Alleged fragment of Durendal in Rocamadour
sketch of Rocamadour Durendal
Mock sketch[31]

Tradition has it that when Roland cut a huge gash in the rocks with one blow, it created Roland's Breach in the Pyrenees in the process.[32]

Legend in Rocamadour, Limousin claims that the true Durendal was deposited in its chapel of Mary, but it was stolen by Henry Curtmantel in 1183.[31]

Local folklore also claims Durendal still exists, embedded in a cliff wall in Rocamadour. In this version, twelfth century monks of Rocamadour claim Roland threw the sword rather than hiding it beneath himself creating a crevice "due to its sharpness" in the wall. However, the local tourist office now calls the sword a replica of Durendal.[33]

Explanatory notes[edit]

  1. ^ Like Halteclere or Joyeuse.
  2. ^ Encouraged by the fact that there are many Arabic sword names with this prefix, e.g. Ḏū-l-Faqār.
  3. ^ The scene of the angel giving the sword to Karl (Charlemagne) is depicted in a manuscript of Der Stricker's Karl der Große.[9]
  4. ^ This is actually alluded to in Mainet also: "Quant il occist Yaumont fil le roi Agoulant".[19]
  5. ^ Come lo re Galafro.. donò Durindarda a Galiziella "; "..e fu poi di Mainetto, cioè di Carlo; e con spada uccise Carlo lo re Bramante, e chiamavasi Durindarda.. Per questa spada Galiziella col cuore feminile ebbe piatà del re Galafro..", Boni (1951), pp. 12–13, Mattaini (1957), p. 422.
  6. ^ "Come Galiziella donò Durindarda a Almonte", Boni (1951), p. 13.

In Popular Culture[edit]

In the Fire Emblem series, the main character of one of the games has a signature sword named Durandal. And in game, it is explained that it used to belong to his ancestor, who happened to be named Roland.

References[edit]

Citations
  1. ^ Numismatic and Antiquarian Society of Philadelphia (1902). Proceedings of the Numismatic and Antiquarian Society of Philadelphia. Philadelphia: Numismatic and Antiquarian Society of Philadelphia. p. 65. 
  2. ^ a b c Wright, Michelle R. (1993). Excalibur, an Arthurian Artifact. Stanford University. p. 254, note 43.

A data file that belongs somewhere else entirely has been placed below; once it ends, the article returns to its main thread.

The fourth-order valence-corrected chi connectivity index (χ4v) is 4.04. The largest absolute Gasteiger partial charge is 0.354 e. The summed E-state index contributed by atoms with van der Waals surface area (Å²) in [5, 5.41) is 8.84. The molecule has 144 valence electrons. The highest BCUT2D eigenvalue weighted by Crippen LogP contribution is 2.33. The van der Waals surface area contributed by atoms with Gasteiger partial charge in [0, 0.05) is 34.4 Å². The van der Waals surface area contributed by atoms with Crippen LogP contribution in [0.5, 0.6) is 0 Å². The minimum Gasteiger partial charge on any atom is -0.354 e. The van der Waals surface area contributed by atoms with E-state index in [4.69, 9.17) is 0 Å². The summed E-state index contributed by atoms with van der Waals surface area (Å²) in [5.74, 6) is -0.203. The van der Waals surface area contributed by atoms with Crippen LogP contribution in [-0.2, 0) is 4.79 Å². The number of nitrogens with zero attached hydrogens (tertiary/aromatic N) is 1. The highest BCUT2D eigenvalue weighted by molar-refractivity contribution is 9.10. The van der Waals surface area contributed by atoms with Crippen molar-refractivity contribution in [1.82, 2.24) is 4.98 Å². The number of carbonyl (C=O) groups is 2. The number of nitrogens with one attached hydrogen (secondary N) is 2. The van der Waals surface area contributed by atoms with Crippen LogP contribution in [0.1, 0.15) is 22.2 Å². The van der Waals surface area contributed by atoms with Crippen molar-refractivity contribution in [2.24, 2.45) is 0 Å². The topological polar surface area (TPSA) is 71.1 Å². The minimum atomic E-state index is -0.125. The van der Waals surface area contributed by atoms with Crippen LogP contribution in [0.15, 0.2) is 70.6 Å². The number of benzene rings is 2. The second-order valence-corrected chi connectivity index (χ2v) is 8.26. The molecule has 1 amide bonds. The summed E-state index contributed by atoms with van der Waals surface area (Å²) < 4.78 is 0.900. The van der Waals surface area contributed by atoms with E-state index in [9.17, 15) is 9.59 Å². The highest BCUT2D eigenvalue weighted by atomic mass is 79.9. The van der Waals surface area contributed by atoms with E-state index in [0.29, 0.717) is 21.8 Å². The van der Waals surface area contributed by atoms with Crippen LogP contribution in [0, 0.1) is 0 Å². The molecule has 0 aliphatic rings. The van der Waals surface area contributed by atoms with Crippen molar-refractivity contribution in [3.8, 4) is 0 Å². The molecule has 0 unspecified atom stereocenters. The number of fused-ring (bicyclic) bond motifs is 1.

3. ^ Lejeune (1950), p. 158.
  4. ^ Rohlfs, Gerhard (1936), "Was bedeutet der Schwertname Durendal?", Archiv für das Studium der neueren Sprachen, CLXIX: 57–64 
  5. ^ Sayers, Dorothy L. (tr.) (1957). The Song of Roland. Hammondsworth, Middlesex, England: Penguin Books. p. 38. ISBN 0-14-044075-5. 
  6. ^ a b Place, Edwin B. (1949), "Once more Durendal", Modern Language Notes, 64 (3): 161– 
  7. ^ Bellamy, James A. (1987), "Arabic names in the Chanson de Roland: Saracen Gods, Frankish swords, Roland horse, and the Olifant", Journal of the American Oriental Society, 107 (2): 267–277 
  8. ^ Moncrieff (1920), pp. 75–76, laisse CLXXII
  9. ^ Brault (1978), p. 443, note 16
  10. ^ a b Moncrieff (1920), pp. 76–77, laisse CLXXIII
  11. ^ Auty, Robert (1980). Traditions of Heroic and Epic Poetry. London: Modern Humanities Research Association. p. 126. ISBN 0-900547-72-3. 
  12. ^ Chalmers, Rebecca (2013). Chanson de Roland, la. Encyclopedia of Medieval Literature. Routledge. pp. 87–88. ISBN 9781136594250. 
  13. ^ Moncrieff (1920), pp. 62–63, laisse CXLIV
  14. ^ Geddes, J., Jr. (1920). La Chanson de Roland: Roland "a modern French translation of Theodor Müller's text of the Oxford Manuscript. Macmillan. pp. lix, 78–79.  (laisse CXLIV)
  15. ^ Moncrieff (1920), p. 77, laisse CLXXIV
  16. ^ Cox, George William (1871). Popular Romances of the Middle Ages. London: Longmans, Green, and Co. p. 340. 
  17. ^ Keller, Han-Erich (1995). King Cycle. Medieval France: An Encyclopedia. Garland. pp. 964–965. ISBN 9780824044442. 
  18. ^ Mainet IVa, vv.24–41, Paris (1875), pp. 24–25
  19. ^ a b Morgan (2009), p. 144.
  20. ^ Morgan (2009), p. 143.
  21. ^ Morgan (2009), pp. 113, 143.
  22. ^ a b Settegast, Franz (1904). Quellenstudien zur galloromanischen epik. O. Harrassowitz. p. 27. 
  23. ^ Brandin (1919–1921), Newth (1989), pp. 138–139 vv. 5749–5755.
  24. ^ Brandin (1919–1921), Newth (1989), pp. 146–147, vv. 6075–80.
  25. ^ Barberino, L'Aspramonte I, x, 6–10; cfr. III, LX, 4.
  26. ^ Barberino, L'Aspramonte I, xi, 4
  27. ^ Boni (1951), p. 347 (Notes to Durindarda)
  28. ^ Boni (1951), p. 350–351 (Notes to Galiziella)
  29. ^ Barberino, L'Aspramonte III, xxxviii, 7
  30. ^ Ross (2004), pp. 508–509: Bk III, Canto I .
  31. ^ a b de Veyrières, Louis (1892), "L'épée de Roland à Roc-Amadour", Bulletin de la Société scientifique, historique et archéologique de la Corrèze, 14: 139–143 
  32. ^ Walsh, William Shepard (1914). Heroes and Heroines of Fiction. London: J. B. Lippincott Co. p. 264. 
  33. ^ Caro, Ina (1996). The Road From the Past: Traveling Through History in France. San Diego: Harcourt Brace & Co. pp. 106–107. ISBN 0-15-600363-5. 
Bibliography